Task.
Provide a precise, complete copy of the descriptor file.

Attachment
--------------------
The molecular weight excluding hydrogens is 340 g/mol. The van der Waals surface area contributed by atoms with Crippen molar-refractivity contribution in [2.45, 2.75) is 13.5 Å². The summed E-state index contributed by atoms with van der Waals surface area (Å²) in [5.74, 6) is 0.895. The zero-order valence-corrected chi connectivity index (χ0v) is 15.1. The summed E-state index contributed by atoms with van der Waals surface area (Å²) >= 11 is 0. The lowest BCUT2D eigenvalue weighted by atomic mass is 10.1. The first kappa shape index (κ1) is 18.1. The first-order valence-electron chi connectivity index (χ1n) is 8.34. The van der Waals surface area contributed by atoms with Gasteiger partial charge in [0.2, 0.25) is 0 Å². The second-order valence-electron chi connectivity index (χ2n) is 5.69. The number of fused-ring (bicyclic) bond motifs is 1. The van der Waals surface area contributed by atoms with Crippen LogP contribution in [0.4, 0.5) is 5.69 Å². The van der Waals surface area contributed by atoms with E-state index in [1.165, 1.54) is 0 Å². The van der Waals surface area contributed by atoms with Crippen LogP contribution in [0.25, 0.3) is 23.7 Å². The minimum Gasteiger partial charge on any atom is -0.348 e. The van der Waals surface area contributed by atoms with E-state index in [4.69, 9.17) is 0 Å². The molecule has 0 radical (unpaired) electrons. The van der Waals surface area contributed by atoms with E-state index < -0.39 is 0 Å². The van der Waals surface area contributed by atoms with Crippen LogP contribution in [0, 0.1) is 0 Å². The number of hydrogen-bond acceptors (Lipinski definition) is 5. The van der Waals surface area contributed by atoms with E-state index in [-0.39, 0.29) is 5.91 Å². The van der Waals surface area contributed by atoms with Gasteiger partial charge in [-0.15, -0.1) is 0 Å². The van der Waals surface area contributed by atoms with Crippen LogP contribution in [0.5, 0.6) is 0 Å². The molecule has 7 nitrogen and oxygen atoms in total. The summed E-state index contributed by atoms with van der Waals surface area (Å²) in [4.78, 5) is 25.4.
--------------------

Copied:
The molecular weight excluding hydrogens is 340 g/mol. The van der Waals surface area contributed by atoms with Crippen molar-refractivity contribution in [2.45, 2.75) is 13.5 Å². The summed E-state index contributed by atoms with van der Waals surface area (Å²) in [5.74, 6) is 0.895. The zero-order valence-corrected chi connectivity index (χ0v) is 15.1. The summed E-state index contributed by atoms with van der Waals surface area (Å²) >= 11 is 0. The lowest BCUT2D eigenvalue weighted by atomic mass is 10.1. The first kappa shape index (κ1) is 18.1. The first-order valence-electron chi connectivity index (χ1n) is 8.34. The van der Waals surface area contributed by atoms with Gasteiger partial charge in [0.2, 0.25) is 0 Å². The second-order valence-electron chi connectivity index (χ2n) is 5.69. The number of fused-ring (bicyclic) bond motifs is 1. The van der Waals surface area contributed by atoms with Crippen LogP contribution in [0.4, 0.5) is 5.69 Å². The van der Waals surface area contributed by atoms with E-state index in [1.165, 1.54) is 0 Å². The van der Waals surface area contributed by atoms with Crippen LogP contribution in [0.25, 0.3) is 23.7 Å². The minimum Gasteiger partial charge on any atom is -0.348 e. The van der Waals surface area contributed by atoms with E-state index in [4.69, 9.17) is 0 Å². The molecule has 0 radical (unpaired) electrons. The van der Waals surface area contributed by atoms with E-state index < -0.39 is 0 Å². The van der Waals surface area contributed by atoms with Crippen LogP contribution in [0, 0.1) is 0 Å². The number of hydrogen-bond acceptors (Lipinski definition) is 5. The van der Waals surface area contributed by atoms with E-state index in [-0.39, 0.29) is 5.91 Å². The van der Waals surface area contributed by atoms with Gasteiger partial charge in [-0.15, -0.1) is 0 Å². The van der Waals surface area contributed by atoms with Crippen LogP contribution in [0.5, 0.6) is 0 Å². The molecule has 7 nitrogen and oxygen atoms in total. The summed E-state index contributed by atoms with van der Waals surface area (Å²) in [4.78, 5) is 25.4.